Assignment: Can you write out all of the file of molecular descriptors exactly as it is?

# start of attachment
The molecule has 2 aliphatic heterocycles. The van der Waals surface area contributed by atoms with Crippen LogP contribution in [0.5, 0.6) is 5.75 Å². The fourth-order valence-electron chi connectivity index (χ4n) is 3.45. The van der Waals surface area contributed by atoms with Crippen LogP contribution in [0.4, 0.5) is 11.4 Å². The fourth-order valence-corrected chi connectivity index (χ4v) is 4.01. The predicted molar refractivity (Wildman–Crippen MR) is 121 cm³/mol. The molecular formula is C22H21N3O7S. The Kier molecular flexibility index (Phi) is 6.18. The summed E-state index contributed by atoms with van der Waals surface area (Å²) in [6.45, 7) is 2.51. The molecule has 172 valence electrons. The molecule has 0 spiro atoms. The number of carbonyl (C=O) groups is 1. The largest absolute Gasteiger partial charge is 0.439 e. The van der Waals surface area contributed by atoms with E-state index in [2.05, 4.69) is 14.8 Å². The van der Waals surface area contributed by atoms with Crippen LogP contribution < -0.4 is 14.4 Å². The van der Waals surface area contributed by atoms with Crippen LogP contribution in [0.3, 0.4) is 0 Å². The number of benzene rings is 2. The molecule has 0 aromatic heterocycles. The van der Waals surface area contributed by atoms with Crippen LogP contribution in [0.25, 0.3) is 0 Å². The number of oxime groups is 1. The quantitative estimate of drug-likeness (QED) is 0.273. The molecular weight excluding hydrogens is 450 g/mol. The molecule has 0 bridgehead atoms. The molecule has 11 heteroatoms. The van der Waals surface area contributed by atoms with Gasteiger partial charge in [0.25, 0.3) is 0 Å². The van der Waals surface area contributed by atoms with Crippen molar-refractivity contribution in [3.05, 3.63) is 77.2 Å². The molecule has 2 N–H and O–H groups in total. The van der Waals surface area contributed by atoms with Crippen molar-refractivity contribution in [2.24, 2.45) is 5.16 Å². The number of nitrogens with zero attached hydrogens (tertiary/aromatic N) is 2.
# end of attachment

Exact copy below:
The molecule has 2 aliphatic heterocycles. The van der Waals surface area contributed by atoms with Crippen LogP contribution in [0.5, 0.6) is 5.75 Å². The fourth-order valence-electron chi connectivity index (χ4n) is 3.45. The van der Waals surface area contributed by atoms with Crippen LogP contribution in [0.4, 0.5) is 11.4 Å². The fourth-order valence-corrected chi connectivity index (χ4v) is 4.01. The predicted molar refractivity (Wildman–Crippen MR) is 121 cm³/mol. The molecular formula is C22H21N3O7S. The Kier molecular flexibility index (Phi) is 6.18. The summed E-state index contributed by atoms with van der Waals surface area (Å²) in [6.45, 7) is 2.51. The molecule has 172 valence electrons. The molecule has 0 spiro atoms. The number of carbonyl (C=O) groups is 1. The largest absolute Gasteiger partial charge is 0.439 e. The van der Waals surface area contributed by atoms with E-state index in [2.05, 4.69) is 14.8 Å². The van der Waals surface area contributed by atoms with Crippen LogP contribution < -0.4 is 14.4 Å². The van der Waals surface area contributed by atoms with Crippen LogP contribution in [0.3, 0.4) is 0 Å². The number of benzene rings is 2. The molecule has 0 aromatic heterocycles. The van der Waals surface area contributed by atoms with Crippen LogP contribution in [0.25, 0.3) is 0 Å². The number of oxime groups is 1. The quantitative estimate of drug-likeness (QED) is 0.273. The molecular weight excluding hydrogens is 450 g/mol. The molecule has 0 bridgehead atoms. The molecule has 11 heteroatoms. The van der Waals surface area contributed by atoms with Gasteiger partial charge in [0.25, 0.3) is 0 Å². The van der Waals surface area contributed by atoms with Crippen molar-refractivity contribution in [3.05, 3.63) is 77.2 Å². The molecule has 2 N–H and O–H groups in total. The van der Waals surface area contributed by atoms with Crippen molar-refractivity contribution in [2.24, 2.45) is 5.16 Å². The number of nitrogens with zero attached hydrogens (tertiary/aromatic N) is 2.